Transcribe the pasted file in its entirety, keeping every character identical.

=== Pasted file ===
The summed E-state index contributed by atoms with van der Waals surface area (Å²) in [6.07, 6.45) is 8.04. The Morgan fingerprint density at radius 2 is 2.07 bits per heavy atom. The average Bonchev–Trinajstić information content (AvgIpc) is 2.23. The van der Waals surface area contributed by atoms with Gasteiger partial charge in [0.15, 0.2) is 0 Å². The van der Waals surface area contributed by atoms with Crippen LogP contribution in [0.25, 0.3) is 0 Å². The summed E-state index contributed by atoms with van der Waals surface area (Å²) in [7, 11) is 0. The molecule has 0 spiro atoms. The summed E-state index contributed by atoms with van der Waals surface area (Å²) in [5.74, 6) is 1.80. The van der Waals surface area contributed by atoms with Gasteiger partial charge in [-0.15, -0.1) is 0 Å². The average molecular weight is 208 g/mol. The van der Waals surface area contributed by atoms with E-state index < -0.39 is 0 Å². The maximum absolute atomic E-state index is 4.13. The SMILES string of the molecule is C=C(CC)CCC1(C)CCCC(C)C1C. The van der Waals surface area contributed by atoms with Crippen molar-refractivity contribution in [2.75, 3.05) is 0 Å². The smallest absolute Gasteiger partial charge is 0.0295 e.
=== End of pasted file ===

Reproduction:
The summed E-state index contributed by atoms with van der Waals surface area (Å²) in [6.07, 6.45) is 8.04. The Morgan fingerprint density at radius 2 is 2.07 bits per heavy atom. The average Bonchev–Trinajstić information content (AvgIpc) is 2.23. The van der Waals surface area contributed by atoms with Gasteiger partial charge in [0.15, 0.2) is 0 Å². The van der Waals surface area contributed by atoms with Crippen LogP contribution in [0.25, 0.3) is 0 Å². The summed E-state index contributed by atoms with van der Waals surface area (Å²) in [7, 11) is 0. The molecule has 0 spiro atoms. The summed E-state index contributed by atoms with van der Waals surface area (Å²) in [5.74, 6) is 1.80. The van der Waals surface area contributed by atoms with Gasteiger partial charge in [-0.15, -0.1) is 0 Å². The average molecular weight is 208 g/mol. The van der Waals surface area contributed by atoms with E-state index < -0.39 is 0 Å². The maximum absolute atomic E-state index is 4.13. The SMILES string of the molecule is C=C(CC)CCC1(C)CCCC(C)C1C. The van der Waals surface area contributed by atoms with Crippen molar-refractivity contribution in [2.75, 3.05) is 0 Å². The smallest absolute Gasteiger partial charge is 0.0295 e.